Austrian teen reportedly beaten to death for attempting to flee Daesh
Austrian teens Samra Kesinovic (left), and her friend Sabina Selimovic married Daesh militants shortly after arriving in Syria. (Facebook)
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An Austrian teenager who fled to Raqqa, Syria in order to join the Islamic fundamentalist terror organization Islamic State was beaten to death after attempting to escape the ISIS stronghold, The Daily Mail reported Tuesday.
Samra Kesinovic, 17, who fled to Syria along with her friend Sabina Selimovic, was killed after she was caught attempting to flee Syria by ISIS henchmen.
Kesinovic and Selimovic became infamous shortly after arriving in Syria in 2014, portrayed by Islamic State propaganda as "poster girls" for the movement.
According to The Daily Mail, the pair began their journey to Syria when they flew to the Turkish capital of Ankara in early 2014. They moved quickly to the southern region of Adana near the Syrian border.
They were quickly married off to Islamic State fighters soon after arriving in Raqqa, The Daily Mail added.
"We received information just recently about two 15-year-old girls, of Bosnian origin, who left Austria, where they had been living in recent years; and everyone, the families and the intelligence services of the two countries, is looking for them," according to David Scharia, a senior Israeli expert of the United Nations Security Council's Counter-Terrorism Committee.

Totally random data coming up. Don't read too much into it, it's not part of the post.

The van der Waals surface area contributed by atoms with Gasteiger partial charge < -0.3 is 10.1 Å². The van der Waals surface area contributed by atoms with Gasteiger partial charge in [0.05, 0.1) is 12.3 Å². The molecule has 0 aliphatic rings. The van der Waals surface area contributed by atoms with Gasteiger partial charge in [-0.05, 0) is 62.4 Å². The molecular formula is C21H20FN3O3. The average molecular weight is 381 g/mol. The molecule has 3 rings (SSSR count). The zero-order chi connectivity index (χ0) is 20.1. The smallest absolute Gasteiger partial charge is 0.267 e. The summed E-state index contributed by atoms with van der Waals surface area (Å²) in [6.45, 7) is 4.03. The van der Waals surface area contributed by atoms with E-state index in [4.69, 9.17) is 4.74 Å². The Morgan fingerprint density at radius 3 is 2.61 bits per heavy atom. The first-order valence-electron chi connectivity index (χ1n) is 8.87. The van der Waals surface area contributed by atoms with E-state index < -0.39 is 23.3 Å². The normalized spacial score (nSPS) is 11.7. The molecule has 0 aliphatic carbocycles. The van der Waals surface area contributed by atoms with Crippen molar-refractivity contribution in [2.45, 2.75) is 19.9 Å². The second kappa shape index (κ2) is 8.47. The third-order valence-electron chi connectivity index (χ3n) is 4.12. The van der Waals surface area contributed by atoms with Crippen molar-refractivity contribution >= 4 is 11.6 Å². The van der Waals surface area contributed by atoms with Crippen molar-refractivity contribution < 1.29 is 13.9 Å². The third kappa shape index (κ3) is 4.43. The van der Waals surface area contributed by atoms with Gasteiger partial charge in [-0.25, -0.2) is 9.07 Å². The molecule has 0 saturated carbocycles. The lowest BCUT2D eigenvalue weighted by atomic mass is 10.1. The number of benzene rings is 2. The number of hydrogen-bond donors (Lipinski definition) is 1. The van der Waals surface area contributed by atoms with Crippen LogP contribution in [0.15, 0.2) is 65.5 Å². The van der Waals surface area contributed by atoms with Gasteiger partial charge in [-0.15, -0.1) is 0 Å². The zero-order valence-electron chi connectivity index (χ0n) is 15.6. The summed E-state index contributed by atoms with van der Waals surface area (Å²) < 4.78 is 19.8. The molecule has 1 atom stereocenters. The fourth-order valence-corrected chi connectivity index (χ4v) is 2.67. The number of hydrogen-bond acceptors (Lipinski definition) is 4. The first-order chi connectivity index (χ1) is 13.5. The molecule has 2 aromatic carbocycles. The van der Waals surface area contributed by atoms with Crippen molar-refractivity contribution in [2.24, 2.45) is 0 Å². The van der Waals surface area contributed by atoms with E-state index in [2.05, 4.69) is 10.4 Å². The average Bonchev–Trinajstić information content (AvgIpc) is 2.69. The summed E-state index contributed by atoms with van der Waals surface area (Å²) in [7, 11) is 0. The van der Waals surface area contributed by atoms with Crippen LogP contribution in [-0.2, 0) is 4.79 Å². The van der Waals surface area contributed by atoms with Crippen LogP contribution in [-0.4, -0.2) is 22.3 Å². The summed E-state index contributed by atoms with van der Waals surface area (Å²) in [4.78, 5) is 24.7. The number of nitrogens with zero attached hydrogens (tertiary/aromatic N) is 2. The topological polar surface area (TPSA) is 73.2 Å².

"Both were recruited by Islamic State. One was killed in the fighting in Syria, the other has disappeared," he added.
His confirmation comes three months after the Austrian government said it had informed both sets of parents of the girls that one of them might have been killed, The Daily Mail reported.
According to UN estimates, as many 130 Austrians have fled to Syria in order to join Islamic State, at least half of which are of Chechen origin granted asylum after years of conflict with Russia.
Austrian Interior Ministry spokesman Alexander Marakovits said that the country has recently seen an alarming increase in Austrian youth fleeing to Islamic State.
"If we can catch them before they leave we have the chance to work with their parents and other institutions to bring the youngsters out of the sphere of influence that prompted them to act in this way the first place," he said.
"Once they have left the country, even if they then changed their minds, it is then almost impossible to get them back," he added.